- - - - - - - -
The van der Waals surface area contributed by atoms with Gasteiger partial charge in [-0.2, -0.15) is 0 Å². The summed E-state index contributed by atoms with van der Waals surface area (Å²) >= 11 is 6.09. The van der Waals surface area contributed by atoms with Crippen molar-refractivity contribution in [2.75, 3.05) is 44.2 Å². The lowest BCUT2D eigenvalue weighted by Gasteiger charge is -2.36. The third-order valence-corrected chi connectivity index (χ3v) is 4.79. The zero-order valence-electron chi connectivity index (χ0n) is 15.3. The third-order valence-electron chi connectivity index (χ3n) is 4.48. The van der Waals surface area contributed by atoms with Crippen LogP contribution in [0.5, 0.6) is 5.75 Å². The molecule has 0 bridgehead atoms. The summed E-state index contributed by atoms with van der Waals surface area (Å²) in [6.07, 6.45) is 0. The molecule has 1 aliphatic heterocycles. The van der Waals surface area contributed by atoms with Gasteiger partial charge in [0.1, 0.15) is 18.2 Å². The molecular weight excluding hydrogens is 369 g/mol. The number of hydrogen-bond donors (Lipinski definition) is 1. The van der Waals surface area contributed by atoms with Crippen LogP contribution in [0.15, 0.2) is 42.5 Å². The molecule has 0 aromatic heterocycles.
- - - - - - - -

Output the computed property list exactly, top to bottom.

The van der Waals surface area contributed by atoms with Gasteiger partial charge in [-0.2, -0.15) is 0 Å². The summed E-state index contributed by atoms with van der Waals surface area (Å²) >= 11 is 6.09. The van der Waals surface area contributed by atoms with Crippen molar-refractivity contribution in [2.75, 3.05) is 44.2 Å². The lowest BCUT2D eigenvalue weighted by Gasteiger charge is -2.36. The third-order valence-corrected chi connectivity index (χ3v) is 4.79. The zero-order valence-electron chi connectivity index (χ0n) is 15.3. The third-order valence-electron chi connectivity index (χ3n) is 4.48. The van der Waals surface area contributed by atoms with Crippen LogP contribution in [0.5, 0.6) is 5.75 Å². The molecule has 0 bridgehead atoms. The summed E-state index contributed by atoms with van der Waals surface area (Å²) in [6.07, 6.45) is 0. The molecule has 1 aliphatic heterocycles. The van der Waals surface area contributed by atoms with Gasteiger partial charge in [0.1, 0.15) is 18.2 Å². The molecular weight excluding hydrogens is 369 g/mol. The number of hydrogen-bond donors (Lipinski definition) is 1. The van der Waals surface area contributed by atoms with Crippen LogP contribution in [0.15, 0.2) is 42.5 Å². The molecule has 0 aromatic heterocycles.